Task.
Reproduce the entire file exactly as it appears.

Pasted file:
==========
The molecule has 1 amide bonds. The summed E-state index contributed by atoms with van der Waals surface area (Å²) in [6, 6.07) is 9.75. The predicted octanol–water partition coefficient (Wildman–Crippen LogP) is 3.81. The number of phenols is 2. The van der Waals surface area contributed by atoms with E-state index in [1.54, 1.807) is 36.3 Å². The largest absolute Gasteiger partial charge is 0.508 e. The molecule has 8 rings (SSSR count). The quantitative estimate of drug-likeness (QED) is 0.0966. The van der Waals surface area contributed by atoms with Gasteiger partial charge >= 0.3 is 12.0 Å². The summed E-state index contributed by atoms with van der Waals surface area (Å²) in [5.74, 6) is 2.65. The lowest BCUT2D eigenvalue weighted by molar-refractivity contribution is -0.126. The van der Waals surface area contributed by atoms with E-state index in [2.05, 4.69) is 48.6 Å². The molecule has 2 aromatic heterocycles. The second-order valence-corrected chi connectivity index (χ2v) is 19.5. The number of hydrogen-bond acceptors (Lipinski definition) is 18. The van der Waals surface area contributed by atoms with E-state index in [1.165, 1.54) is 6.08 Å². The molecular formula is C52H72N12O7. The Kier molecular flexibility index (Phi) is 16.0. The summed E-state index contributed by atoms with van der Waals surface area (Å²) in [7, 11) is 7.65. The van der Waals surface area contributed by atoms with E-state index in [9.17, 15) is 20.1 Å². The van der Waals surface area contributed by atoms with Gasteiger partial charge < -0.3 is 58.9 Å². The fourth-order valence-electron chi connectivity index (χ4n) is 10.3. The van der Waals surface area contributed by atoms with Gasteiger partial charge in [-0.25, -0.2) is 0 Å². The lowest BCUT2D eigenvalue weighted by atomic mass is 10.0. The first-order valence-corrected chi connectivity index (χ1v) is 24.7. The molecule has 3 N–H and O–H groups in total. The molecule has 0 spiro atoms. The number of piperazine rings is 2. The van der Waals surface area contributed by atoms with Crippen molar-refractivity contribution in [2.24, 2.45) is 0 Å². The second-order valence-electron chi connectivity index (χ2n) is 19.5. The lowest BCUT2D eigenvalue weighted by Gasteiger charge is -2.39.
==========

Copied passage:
The molecule has 1 amide bonds. The summed E-state index contributed by atoms with van der Waals surface area (Å²) in [6, 6.07) is 9.75. The predicted octanol–water partition coefficient (Wildman–Crippen LogP) is 3.81. The number of phenols is 2. The van der Waals surface area contributed by atoms with E-state index in [1.54, 1.807) is 36.3 Å². The largest absolute Gasteiger partial charge is 0.508 e. The molecule has 8 rings (SSSR count). The quantitative estimate of drug-likeness (QED) is 0.0966. The van der Waals surface area contributed by atoms with Gasteiger partial charge >= 0.3 is 12.0 Å². The summed E-state index contributed by atoms with van der Waals surface area (Å²) in [5.74, 6) is 2.65. The lowest BCUT2D eigenvalue weighted by molar-refractivity contribution is -0.126. The van der Waals surface area contributed by atoms with E-state index in [2.05, 4.69) is 48.6 Å². The molecule has 2 aromatic heterocycles. The second-order valence-corrected chi connectivity index (χ2v) is 19.5. The number of hydrogen-bond acceptors (Lipinski definition) is 18. The van der Waals surface area contributed by atoms with E-state index in [1.165, 1.54) is 6.08 Å². The molecular formula is C52H72N12O7. The Kier molecular flexibility index (Phi) is 16.0. The summed E-state index contributed by atoms with van der Waals surface area (Å²) in [7, 11) is 7.65. The van der Waals surface area contributed by atoms with E-state index in [9.17, 15) is 20.1 Å². The van der Waals surface area contributed by atoms with Gasteiger partial charge < -0.3 is 58.9 Å². The fourth-order valence-electron chi connectivity index (χ4n) is 10.3. The van der Waals surface area contributed by atoms with Gasteiger partial charge in [-0.25, -0.2) is 0 Å². The lowest BCUT2D eigenvalue weighted by atomic mass is 10.0. The first-order valence-corrected chi connectivity index (χ1v) is 24.7. The molecule has 3 N–H and O–H groups in total. The molecule has 0 spiro atoms. The number of piperazine rings is 2. The van der Waals surface area contributed by atoms with Crippen molar-refractivity contribution in [2.24, 2.45) is 0 Å². The second-order valence-electron chi connectivity index (χ2n) is 19.5. The lowest BCUT2D eigenvalue weighted by Gasteiger charge is -2.39.